Daniel Samper Pizano ’81

A native of Colombia, Pizano has been an investigative reporter, editor and columnist

When I arrived at Harvard with my Nieman Fellowship floating as a proud aureole over my balding head, I took, among other courses, John Womack’s class on Latin American history. His course led me to the fascinating subject of Mexican history, and the fascinating subject of Mexican history made me an avid reader of stories about Mexican generals Emiliano Zapata and Pancho Villa, and other characters active in the country’s peculiar, bloody and picturesque 1910-1920 civil war. Thirty years later, the comparison between fiction and nonfiction writing on the topic of the Mexican Revolution is the basis of my seminar about journalism and literature at Gabriel García Márquez's Fundación Nuevo Periodismo Iberoamericano in Cartagena, Colombia.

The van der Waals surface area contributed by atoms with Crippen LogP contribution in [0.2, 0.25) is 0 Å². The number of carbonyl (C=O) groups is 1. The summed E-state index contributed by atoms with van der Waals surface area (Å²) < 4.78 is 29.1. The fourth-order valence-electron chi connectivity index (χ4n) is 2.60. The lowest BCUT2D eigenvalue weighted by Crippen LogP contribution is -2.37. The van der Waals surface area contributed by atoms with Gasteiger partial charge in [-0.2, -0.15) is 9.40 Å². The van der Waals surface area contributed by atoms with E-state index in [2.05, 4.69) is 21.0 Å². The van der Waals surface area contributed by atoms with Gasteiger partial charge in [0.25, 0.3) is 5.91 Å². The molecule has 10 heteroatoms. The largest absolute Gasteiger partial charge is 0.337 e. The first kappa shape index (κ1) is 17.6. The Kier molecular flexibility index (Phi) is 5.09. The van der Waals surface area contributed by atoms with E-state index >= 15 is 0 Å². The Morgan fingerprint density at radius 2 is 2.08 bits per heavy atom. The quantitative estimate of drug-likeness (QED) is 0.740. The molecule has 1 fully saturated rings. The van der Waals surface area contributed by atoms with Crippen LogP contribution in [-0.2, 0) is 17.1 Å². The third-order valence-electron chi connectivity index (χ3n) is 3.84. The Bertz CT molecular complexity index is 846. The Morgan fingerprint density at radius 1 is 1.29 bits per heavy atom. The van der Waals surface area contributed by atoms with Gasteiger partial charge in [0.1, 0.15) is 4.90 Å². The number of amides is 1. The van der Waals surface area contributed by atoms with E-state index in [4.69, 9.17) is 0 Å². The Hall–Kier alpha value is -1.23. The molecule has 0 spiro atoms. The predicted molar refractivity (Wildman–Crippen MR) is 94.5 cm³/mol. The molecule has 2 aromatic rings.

The Nieman year was a wonderful journalistic gym, in which we Fellows became stronger, healthier and more athletic as professionals. I felt more prepared to keep doing what I had been doing, and I knew I wasn’t alone on this dangerous planet, something that was very important to me a few years after my Fellowship ended, when threats from the Colombian drug mafia forced me to flee to Spain, where I have been living and working ever since.